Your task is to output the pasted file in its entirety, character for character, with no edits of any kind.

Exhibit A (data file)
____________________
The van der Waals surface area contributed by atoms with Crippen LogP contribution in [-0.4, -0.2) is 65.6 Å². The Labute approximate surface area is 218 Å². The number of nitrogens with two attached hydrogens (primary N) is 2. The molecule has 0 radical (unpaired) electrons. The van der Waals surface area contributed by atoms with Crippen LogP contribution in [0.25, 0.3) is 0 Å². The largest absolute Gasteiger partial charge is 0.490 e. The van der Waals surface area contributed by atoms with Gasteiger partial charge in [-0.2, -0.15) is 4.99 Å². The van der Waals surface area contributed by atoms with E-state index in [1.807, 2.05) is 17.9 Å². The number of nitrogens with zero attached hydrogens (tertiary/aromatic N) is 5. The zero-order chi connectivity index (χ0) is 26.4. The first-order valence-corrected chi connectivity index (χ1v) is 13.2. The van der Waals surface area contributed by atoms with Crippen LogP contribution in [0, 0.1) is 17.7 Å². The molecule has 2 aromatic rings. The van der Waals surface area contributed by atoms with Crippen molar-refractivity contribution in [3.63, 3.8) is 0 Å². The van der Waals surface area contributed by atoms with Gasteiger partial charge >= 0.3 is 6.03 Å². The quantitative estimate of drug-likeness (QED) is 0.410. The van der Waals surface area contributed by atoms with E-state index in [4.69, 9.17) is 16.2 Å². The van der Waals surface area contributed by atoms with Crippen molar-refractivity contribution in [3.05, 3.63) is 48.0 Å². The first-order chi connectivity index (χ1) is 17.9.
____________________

The van der Waals surface area contributed by atoms with Crippen LogP contribution in [-0.4, -0.2) is 65.6 Å². The Labute approximate surface area is 218 Å². The number of nitrogens with two attached hydrogens (primary N) is 2. The molecule has 0 radical (unpaired) electrons. The van der Waals surface area contributed by atoms with Crippen LogP contribution in [0.25, 0.3) is 0 Å². The largest absolute Gasteiger partial charge is 0.490 e. The van der Waals surface area contributed by atoms with Gasteiger partial charge in [-0.2, -0.15) is 4.99 Å². The van der Waals surface area contributed by atoms with E-state index in [1.807, 2.05) is 17.9 Å². The number of nitrogens with zero attached hydrogens (tertiary/aromatic N) is 5. The zero-order chi connectivity index (χ0) is 26.4. The first-order valence-corrected chi connectivity index (χ1v) is 13.2. The van der Waals surface area contributed by atoms with Crippen LogP contribution in [0, 0.1) is 17.7 Å². The molecule has 2 aromatic rings. The van der Waals surface area contributed by atoms with Crippen molar-refractivity contribution in [3.63, 3.8) is 0 Å². The van der Waals surface area contributed by atoms with Gasteiger partial charge >= 0.3 is 6.03 Å². The quantitative estimate of drug-likeness (QED) is 0.410. The van der Waals surface area contributed by atoms with E-state index in [4.69, 9.17) is 16.2 Å². The van der Waals surface area contributed by atoms with Crippen molar-refractivity contribution in [3.05, 3.63) is 48.0 Å². The first-order chi connectivity index (χ1) is 17.9.